How to Read Foreign Exchange Rates

Posted by Olympia CGP on 8/26/21 10:35 AM

numerous foreign currencies, including the Swiss franc and Japanese yen

Foreign currency exchange rates show the value of one currency through a comparison to another currency, expressed in currency pairs. 

In order to make sense of exchange rates for currency pairs, this short guide to understanding foreign currency exchange rates will explain the basic terminology and dynamics forex traders should understand to know when trading currencies.  

Currency Pairs

list of currency pairs in forex markets

Currency values can only be expressed relative to one another, which is why their value is expressed in pairs. In any currency pair, the first currency listed is the “base currency,” followed by the “quote currency” or “variable currency,” which tells the reader how much of the quote currency is required to buy a unit of the base currency. To put it another way, the price of one unit of the first currency listed is expressed in units of the second currency. 

Currency pairs are always fluctuating, due to the near-constant activity on foreign exchange markets around the world. These changes can be the results of a number of factors, but the most important influences are market dynamics driven by news of economic indicators in various countries and the resulting trading and commercial activity. In many cases, these price movements are only small factions of the value of a currency, known as “pips” by forex traders. 

ISO Codes

The International Organization for Standardization (ISO) is an independent, non-governmental organization that develops consensus-based international standards in many industries, including technology, manufacturing and finance. They have established the standards for  international currency naming conventions, under ISO 4217:2015, that specify the three-letter alphabetic codes to represent currencies. 

The currency codes used in foreign exchange markets, such as USD (American dollar), EUR (Euro), and CAD (Canadian dollar), all stem from their longstanding efforts. 

Direct & Indirect Quotes

Given the American dollar’s status as the most popular global reserve currency, most other currencies are quoted directly against USD. 

When a quote is “direct” it refers to the amount of foreign currency required to buy one USD. In other words, direct quotes display the price of a unit of foreign currency in units of the domestic currency. Although direct quotes involving USD are the norm, quotes can be expressed in terms of any two currencies. 

In an indirect quote, the domestic currency is used as the base currency, with the foreign currency as the quote currency. To put it differently, indirect quotes show the price of a domestic currency in terms of units of a foreign currency. 

Converting Foreign Currency Exchange Rates - Example

An example using a popular currency pair, USD/CAD, will be helpful to show how to calculate exchange rates in practice.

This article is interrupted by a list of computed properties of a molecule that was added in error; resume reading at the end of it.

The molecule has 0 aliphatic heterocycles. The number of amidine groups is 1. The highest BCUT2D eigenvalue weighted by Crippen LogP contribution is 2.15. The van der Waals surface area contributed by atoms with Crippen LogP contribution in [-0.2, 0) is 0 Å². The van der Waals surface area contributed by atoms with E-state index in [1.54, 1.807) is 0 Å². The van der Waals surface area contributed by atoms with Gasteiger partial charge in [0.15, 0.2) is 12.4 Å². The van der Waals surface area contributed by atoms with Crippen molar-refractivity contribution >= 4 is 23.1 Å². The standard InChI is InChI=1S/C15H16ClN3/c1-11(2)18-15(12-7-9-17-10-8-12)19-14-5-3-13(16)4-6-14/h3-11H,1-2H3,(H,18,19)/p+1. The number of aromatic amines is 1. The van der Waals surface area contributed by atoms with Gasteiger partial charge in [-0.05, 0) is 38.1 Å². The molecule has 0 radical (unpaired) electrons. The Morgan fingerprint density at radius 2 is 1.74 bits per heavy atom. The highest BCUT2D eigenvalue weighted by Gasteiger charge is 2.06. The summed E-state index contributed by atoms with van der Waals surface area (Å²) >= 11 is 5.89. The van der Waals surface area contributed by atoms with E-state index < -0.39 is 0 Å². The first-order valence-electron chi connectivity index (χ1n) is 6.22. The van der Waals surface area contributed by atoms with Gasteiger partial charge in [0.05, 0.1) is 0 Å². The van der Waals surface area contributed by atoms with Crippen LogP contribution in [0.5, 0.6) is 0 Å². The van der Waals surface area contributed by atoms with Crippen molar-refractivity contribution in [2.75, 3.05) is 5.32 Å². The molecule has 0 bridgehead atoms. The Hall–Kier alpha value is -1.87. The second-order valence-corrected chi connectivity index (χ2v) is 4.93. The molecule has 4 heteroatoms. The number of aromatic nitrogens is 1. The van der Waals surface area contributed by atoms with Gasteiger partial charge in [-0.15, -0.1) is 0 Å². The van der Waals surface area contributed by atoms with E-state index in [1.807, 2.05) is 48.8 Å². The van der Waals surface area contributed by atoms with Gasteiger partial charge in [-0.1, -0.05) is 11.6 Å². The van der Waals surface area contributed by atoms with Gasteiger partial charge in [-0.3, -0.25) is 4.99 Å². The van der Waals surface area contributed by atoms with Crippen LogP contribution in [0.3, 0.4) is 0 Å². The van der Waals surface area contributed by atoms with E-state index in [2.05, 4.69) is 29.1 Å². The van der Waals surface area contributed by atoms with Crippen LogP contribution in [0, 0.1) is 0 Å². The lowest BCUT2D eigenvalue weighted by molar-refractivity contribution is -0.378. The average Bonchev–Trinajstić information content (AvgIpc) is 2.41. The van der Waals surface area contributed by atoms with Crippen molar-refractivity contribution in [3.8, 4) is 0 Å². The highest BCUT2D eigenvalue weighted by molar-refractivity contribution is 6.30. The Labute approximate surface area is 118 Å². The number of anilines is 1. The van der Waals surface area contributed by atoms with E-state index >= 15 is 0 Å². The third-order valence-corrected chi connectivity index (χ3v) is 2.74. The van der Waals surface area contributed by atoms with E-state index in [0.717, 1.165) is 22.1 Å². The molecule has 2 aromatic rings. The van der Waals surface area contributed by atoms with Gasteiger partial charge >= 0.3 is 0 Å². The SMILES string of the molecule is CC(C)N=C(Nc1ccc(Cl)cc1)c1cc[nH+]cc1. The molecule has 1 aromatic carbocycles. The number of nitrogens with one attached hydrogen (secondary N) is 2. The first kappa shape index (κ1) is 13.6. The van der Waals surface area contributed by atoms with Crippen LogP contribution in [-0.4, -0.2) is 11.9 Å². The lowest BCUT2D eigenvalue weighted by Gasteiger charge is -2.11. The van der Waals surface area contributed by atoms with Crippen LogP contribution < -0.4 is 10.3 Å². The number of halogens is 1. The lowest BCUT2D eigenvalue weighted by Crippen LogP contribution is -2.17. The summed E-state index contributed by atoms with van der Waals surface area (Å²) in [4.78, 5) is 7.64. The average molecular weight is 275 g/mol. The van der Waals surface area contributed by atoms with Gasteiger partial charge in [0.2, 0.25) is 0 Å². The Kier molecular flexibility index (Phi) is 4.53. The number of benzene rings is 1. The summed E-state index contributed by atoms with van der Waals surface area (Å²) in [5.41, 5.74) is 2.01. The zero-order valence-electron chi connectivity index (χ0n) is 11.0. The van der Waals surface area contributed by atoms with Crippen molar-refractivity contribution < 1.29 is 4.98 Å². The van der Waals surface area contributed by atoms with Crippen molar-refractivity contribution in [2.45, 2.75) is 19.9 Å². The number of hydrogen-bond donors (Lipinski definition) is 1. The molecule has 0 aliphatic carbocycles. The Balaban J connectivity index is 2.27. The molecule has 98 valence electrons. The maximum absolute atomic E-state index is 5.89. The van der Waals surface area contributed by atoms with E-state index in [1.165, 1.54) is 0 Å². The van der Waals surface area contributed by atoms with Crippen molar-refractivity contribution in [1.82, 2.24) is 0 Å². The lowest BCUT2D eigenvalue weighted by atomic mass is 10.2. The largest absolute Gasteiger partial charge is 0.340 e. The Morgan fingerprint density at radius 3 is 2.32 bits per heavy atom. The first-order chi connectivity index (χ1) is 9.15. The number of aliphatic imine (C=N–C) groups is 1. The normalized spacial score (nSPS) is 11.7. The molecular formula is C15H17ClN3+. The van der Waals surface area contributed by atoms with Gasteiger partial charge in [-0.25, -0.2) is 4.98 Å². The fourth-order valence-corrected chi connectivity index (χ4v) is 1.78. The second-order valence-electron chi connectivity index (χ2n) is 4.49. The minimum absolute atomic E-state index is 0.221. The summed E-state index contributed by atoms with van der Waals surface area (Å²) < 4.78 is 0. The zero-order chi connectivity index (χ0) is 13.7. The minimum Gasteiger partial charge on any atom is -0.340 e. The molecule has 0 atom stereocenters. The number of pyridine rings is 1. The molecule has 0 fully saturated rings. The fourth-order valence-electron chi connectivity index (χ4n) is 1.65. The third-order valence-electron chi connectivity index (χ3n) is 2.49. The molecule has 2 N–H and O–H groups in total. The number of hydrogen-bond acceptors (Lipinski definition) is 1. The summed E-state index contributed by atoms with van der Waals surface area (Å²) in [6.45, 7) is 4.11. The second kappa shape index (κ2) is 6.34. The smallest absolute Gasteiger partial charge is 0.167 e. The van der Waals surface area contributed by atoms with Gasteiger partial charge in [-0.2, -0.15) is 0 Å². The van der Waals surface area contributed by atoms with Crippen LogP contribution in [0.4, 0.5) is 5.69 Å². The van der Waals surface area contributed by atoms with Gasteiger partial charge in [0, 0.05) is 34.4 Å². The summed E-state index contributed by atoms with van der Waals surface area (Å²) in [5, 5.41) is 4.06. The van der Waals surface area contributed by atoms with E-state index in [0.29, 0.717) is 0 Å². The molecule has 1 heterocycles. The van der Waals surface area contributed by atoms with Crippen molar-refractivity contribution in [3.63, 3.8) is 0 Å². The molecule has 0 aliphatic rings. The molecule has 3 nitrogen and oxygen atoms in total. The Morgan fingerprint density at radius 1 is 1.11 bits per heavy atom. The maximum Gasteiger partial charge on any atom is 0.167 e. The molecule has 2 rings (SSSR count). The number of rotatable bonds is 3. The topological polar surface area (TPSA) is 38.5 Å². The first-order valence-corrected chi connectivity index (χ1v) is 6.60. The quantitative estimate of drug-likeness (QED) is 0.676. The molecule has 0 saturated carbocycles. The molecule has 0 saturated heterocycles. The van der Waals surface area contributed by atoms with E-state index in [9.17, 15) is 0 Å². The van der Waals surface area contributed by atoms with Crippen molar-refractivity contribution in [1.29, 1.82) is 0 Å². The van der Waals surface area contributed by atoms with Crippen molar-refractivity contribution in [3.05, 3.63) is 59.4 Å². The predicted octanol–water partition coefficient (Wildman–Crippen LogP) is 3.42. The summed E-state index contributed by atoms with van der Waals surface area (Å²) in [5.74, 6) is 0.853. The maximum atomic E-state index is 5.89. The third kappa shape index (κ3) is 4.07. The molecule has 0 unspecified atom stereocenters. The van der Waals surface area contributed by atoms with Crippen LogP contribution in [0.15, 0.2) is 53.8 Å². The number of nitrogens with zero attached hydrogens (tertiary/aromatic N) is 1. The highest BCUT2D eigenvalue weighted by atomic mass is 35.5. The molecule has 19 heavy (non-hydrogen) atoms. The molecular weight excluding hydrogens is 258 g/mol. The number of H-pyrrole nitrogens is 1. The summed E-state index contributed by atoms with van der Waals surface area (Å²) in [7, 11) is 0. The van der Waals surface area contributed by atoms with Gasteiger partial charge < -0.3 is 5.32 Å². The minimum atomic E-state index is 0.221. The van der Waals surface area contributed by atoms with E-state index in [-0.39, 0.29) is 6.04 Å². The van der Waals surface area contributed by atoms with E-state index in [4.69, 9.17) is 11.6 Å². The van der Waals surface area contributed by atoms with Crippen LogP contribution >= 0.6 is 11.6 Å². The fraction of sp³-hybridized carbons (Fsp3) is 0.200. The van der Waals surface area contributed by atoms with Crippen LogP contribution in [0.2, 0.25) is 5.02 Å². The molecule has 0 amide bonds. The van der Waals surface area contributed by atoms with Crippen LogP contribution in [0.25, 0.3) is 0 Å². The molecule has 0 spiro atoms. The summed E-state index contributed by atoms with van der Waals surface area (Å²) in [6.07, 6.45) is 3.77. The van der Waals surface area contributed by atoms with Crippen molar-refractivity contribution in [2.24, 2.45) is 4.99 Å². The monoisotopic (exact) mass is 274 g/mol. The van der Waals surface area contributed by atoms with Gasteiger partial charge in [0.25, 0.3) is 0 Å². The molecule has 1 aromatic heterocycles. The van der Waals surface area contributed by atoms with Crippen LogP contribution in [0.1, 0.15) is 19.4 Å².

If you see a direct quote for USD/CAD listed at 1.22, it will cost you $1.22CAD to buy $1USD. 

If you want to flip the conversion around and find out how much CAD you can get for one USD, all you need is a simple division. Use the rate (in this example, 1.22) as the divisor, where 1 is the dividend, so 1 / 1.22 = 0.8196. 

This means that it would cost you about $0.82 USD to buy $1 CAD. 

Conversion Spreads

American $100 bills and 100 Euro bills

If you want to exchange currency at a local bank, you won’t get the same exchange rate as forex traders because banks “charge” for their trading services through price markups. 

To return to the previous example, if USD/CAD is on the market at 1.22 then the bank might offer it at something closer to 1.26. Although this might seem marginal at a glance, with the daily volume of trading on forex markets in the trillions, these markups add up quickly. 

Another way of putting it is that the bid-ask spread reflects the difference between the buying and selling price that a broker offers for a currency. So, if you wanted to sell foreign currency, you would be quoted the bid price. If you want to buy, you would be quoted the ask price. 


Say you come across a bid-ask price for the British pound of $1.3790/1.3850, buying pounds would mean that you pay the ask price of $1.3850.

If you had a change of heart and immediately sold them back, the broker would purchase them at $1.3790. So, you would lose $0.006 per unit as a result of the bid-ask spread. 

Make Currency Exchange Rates Work For You

As you can see, the stakeholders in forex markets, such as banks and currency exchanges, find ways of generating profits through exchange rate conversions. And you can too. If you need to buy or sell currencies and want to better understand the risks involved in order to capitalize on opportunities, contact Olympia Trust

With over 20 years of experience delivering customized solutions to complex foreign currency conversion problems, Olympia Trust can help you mitigate your risk and boost your bottom line. 


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